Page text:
GREENFIELDBOYCE: He says the ultimate goal would be new therapies for obesity or malnutrition. But to know if thats even possible, scientists have to learn a lot more about what specific bacteria do in our gut. He says this study shows the way ahead, because it used DNA sequencing techniques to identify interesting changes in gut microbes.
Dr. MEKALANOS: The tracking of the biota, if you will, using the state of the art new generation sequencing techniques, is what makes this paper particularly powerful.
GREENFIELDBOYCE: Experiments using these techniques could reveal key microbial players that researchers could then try to manipulate to see what happens. Jeffrey Gordon says theyre now planning similar studies using gut bacteria communities from all kinds of people.
Dr. GORDON: We could sample people living in different cultural contexts, eating different diets, and look at the affects of their communities in mice eating the same diets or even different diets.
GREENFIELDBOYCE: He says this will let them begin to tease out the complex relationship between human gut microbes, diet and weight gain or loss.
Nell Greenfieldboyce, NPR News. Transcript provided by NPR, Copyright NPR.
A new study of human gut microbes put into mice has found that when mice eat a high-fat, high-sugar diet, abrupt changes result in the population of microbes. Scientists believe this research could open a new window into interactions between our gut bacteria, diet, and weight gain.
A high-fat, high-sugar diet can quickly and dramatically change the population of microbes living in the digestive tract, according to a new study of human gut bugs transplanted into mice.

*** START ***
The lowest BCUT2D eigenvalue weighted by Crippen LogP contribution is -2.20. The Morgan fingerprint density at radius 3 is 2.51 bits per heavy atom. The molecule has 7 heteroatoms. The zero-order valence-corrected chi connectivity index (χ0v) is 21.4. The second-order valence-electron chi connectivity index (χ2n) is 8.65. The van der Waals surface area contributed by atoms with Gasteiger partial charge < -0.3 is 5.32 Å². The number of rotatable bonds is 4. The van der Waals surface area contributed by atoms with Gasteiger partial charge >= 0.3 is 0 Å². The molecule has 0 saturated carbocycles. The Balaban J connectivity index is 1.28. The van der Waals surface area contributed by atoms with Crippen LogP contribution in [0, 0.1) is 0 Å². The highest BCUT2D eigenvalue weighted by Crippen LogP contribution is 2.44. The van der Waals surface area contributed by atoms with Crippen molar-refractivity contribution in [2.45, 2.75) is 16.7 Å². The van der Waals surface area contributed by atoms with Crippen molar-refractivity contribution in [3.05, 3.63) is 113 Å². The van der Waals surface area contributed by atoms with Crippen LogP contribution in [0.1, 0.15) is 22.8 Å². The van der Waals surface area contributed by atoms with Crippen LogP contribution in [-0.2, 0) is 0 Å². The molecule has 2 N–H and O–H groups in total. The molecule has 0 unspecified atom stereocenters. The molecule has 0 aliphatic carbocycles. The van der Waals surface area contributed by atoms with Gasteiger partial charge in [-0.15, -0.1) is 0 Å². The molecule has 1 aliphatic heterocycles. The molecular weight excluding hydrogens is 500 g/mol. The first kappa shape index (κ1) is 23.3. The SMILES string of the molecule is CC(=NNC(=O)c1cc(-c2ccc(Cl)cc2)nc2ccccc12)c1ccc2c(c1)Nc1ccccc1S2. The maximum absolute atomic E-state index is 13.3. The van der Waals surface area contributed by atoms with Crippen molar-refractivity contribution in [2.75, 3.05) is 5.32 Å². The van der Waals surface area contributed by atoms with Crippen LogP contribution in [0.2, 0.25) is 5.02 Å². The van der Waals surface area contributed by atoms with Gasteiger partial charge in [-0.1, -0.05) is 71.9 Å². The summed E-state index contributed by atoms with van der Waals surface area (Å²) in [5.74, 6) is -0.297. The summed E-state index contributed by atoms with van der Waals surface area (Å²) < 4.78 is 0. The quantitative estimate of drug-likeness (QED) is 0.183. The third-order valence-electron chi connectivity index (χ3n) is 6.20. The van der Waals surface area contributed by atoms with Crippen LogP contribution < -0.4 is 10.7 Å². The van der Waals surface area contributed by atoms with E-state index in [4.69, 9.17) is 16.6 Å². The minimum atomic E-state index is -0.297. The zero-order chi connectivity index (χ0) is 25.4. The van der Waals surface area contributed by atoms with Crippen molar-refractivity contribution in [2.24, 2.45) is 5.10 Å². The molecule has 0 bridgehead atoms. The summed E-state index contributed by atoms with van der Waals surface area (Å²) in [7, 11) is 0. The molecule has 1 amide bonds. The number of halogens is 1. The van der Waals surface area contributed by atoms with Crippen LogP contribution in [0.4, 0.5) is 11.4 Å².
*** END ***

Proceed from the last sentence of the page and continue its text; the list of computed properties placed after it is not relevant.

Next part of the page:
Trillions of microbes live inside the human gut, and one of their functions is to process parts of foods that we can't digest on our own. Recent studies have suggested that certain populations of microbes may be associated with obesity.
"The energetic and nutrient value of food may not be an absolute term, but one that is modified in part by the microbes that live in our gut — who's there in this community, how they operate, and how they operate in relationship to what we are eating," says Jeffrey Gordon of Washington University School of Medicine in St. Louis, Mo.
He and other scientists are eager to start doing experiments to see what happens if the gut populations are modified by changes in diet, antibiotics, or dietary supplements. To make such experiments possible, Gordon has been working with colleagues to take gut microbes from human feces and transplant them into the intestinal tracts of previously germ-free mice.
A Gut Bacteria 'Census'
Using powerful DNA sequencing tools that allow them to take a "census" of the gut bugs without having to culture them, Gordon's team then showed that this kind of microbe transplant is successful. The mice end up with a collection of gut microbes that mimic the populations found in the original human sample.